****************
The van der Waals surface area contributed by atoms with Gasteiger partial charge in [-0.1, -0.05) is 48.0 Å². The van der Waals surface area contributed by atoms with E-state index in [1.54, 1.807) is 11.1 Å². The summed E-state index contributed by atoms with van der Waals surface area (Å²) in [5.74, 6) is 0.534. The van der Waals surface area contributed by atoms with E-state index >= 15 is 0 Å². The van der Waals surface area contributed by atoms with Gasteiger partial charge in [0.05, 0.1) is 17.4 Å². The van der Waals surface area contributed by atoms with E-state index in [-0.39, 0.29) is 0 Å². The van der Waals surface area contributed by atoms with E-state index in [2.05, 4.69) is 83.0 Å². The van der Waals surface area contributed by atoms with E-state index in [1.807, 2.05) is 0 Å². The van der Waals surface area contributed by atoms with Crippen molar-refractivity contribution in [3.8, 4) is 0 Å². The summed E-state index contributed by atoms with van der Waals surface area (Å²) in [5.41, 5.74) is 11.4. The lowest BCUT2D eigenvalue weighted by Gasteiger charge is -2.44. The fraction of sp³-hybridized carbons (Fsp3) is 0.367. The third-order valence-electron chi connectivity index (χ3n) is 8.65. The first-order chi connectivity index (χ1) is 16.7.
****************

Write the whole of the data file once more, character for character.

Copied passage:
The van der Waals surface area contributed by atoms with Gasteiger partial charge in [-0.1, -0.05) is 48.0 Å². The van der Waals surface area contributed by atoms with E-state index in [1.54, 1.807) is 11.1 Å². The summed E-state index contributed by atoms with van der Waals surface area (Å²) in [5.74, 6) is 0.534. The van der Waals surface area contributed by atoms with E-state index >= 15 is 0 Å². The van der Waals surface area contributed by atoms with Gasteiger partial charge in [0.05, 0.1) is 17.4 Å². The van der Waals surface area contributed by atoms with E-state index in [-0.39, 0.29) is 0 Å². The van der Waals surface area contributed by atoms with E-state index in [2.05, 4.69) is 83.0 Å². The van der Waals surface area contributed by atoms with E-state index in [1.807, 2.05) is 0 Å². The van der Waals surface area contributed by atoms with Crippen molar-refractivity contribution in [3.8, 4) is 0 Å². The summed E-state index contributed by atoms with van der Waals surface area (Å²) in [5.41, 5.74) is 11.4. The lowest BCUT2D eigenvalue weighted by Gasteiger charge is -2.44. The fraction of sp³-hybridized carbons (Fsp3) is 0.367. The third-order valence-electron chi connectivity index (χ3n) is 8.65. The first-order chi connectivity index (χ1) is 16.7.